Is Microsoft's Edge browser really faster than Google's Chrome?


#1

Couple of days ago Microsoft’s Gabe Aul published a blog entry with bold statements regarding their new default browser of the upcoming Windows 10 operating system:

On WebKit Sunspider, Edge is 112% faster than Chrome
On Google Octane, Edge is 11% faster than Chrome
On Apple JetStream, Edge is 37% faster than Chrome

For the Edge browser Microsoft has again decided to develop their own rendering engine, instead of relying on open source alternatives (Blink, Gecko, WebKit). I have to doubt their decision as a browser engine is a big development effort and they need to be updating it from now to eternity. Knowing that the Internet Explorer has been one of the pain points for Microsoft for quite many years, I could not resist the urge to benchmark the Edge against the latest stable Chrome release.

First let’s validate whether their statements on Octane and Sunspider benchmarks are true. For all the tests we used an oldish Thinkpad X301 laptop, with Windows 10 build 10240, with all the updates installed (as of 18-Jul-2015). For Chrome benchmarks we used the newest stable version 43. All tests were executed three times and the presented values are the averages of these runs.

SunSpider 1.02 (less is faster):

  • Edge: 619
  • Chrome: 1032

Indeed the Edge scores an excellent result in the SunSpider benchmark, but it is definitely not more than twice (112%) fast as Chrome. The performance difference is still impressive ~67% for the benefit of Edge browser.

Octane 2.0: (higher is better)

  • Edge: 5438
  • Chrome: 5160

Another win for Edge, with about ~5% margin. Another great result for Microsoft’s new browser, but the speed gain is again about a half of what they claimed in the blog post.

SunSpider and Octane are official benchmarks of browser development teams (WebKit, Google) and it makes perfect sense in terms of PR to announce performance wins in enemy territory. However, when independent benchmarks of a third party are used, the results get even more interesting. We continue the tests with Futuremark’s Peacekeeper and Basemark’s Browsermark:

Peacekeeper (higher is better):

  • Edge: 453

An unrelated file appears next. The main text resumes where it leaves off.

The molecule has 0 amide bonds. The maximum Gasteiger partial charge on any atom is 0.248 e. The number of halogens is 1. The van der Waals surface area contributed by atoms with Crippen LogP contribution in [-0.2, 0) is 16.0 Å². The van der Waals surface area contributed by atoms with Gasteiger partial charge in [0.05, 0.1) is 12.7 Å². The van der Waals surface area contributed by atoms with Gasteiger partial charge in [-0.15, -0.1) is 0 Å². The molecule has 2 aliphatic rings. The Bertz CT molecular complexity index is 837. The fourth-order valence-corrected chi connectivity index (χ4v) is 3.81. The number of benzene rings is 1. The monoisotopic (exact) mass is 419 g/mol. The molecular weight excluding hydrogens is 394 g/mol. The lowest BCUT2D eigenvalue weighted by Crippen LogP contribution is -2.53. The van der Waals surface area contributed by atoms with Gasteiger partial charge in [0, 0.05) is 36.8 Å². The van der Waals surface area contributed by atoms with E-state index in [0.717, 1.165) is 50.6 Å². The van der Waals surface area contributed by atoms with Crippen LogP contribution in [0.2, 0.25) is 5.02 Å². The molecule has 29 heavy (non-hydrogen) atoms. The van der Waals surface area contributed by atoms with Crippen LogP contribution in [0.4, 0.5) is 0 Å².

• Chrome: 847

A massive win for Chrome, scoring roughly ~87% higher score in the well acknowledged Peacekeeper benchmark. A complete turn-around in the test results!

Browsermark (higher is better):

  • Edge: 936
  • Chrome: 1557

Another big loss for the Edge, with Chrome being about 66% faster.

What to make of these results? It seems like Microsoft has been targeting their optimization effort for the competitor benchmarks in order to show impressive results for their new product. When it comes to more intensive and complex HTML5 benchmarks they are still miles behind the competition. It is also worth emphasizing that the Edge speed gains on SunSpider and Octane were about a half of what Microsoft claims. Keep in mind however that the results may and will vary on different hardware. Personally I have found the Peacekeeper results to be a reliable measurement of web browsers performance. I would guess that in real life usage of Chrome will still provide a better performance than the edge. Also note out previous tests with Linux Mint vs Windows 10 which suggest that Chrome actually runs faster on Linux than it does on Windows.

What do you think - with the Edge be able to challenge Chrome in the browser speed race? Will you be switching to Edge with the Windows 10 update, or sticking with Chrome (or Firefox)?


#2

One important update/correction to the article:

This post has got some attention at Hacker News, and user BinaryIdiot has made a valid comment that Edge’s engine (EdgeHTML) is not actually new, but a fork of the old Internet Explorer Trident engine. So this evelutionary development by Microsoft rather than revolutionary. I was misinformed that the engine would be completely new.


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#3

It’s interesting that the edge browser identifies itself as Chrome in the default configuration. I’m not sure if that’s a good idea or not.

emphasized textMozilla/5.0 (Windows NT 10.0; Win64; x64) AppleWebKit/537.36 (KHTML, like Gecko) Chrome/42.0.2311.135 Safari/537.36 Edge/12.10240


#4

That is a good question.

Of course Microsoft is in the beginning of distributing their new browser, so the market share starts from zero. Webmasters have not been targeting it and it is largely untested by anyone else than MS and Windows Insiders. Based on Microsoft’s own blog entry, they are aiming to maximize Edge compatibility, but I really dont have the expertise to fully understand could this have any negative side effects.


#5

No. I f you see the data rate transfer speed on both the browsers with the same connection then you will find that the chrome is faster and you can get more information from https://uaetechnician.ae/samsung-service-centre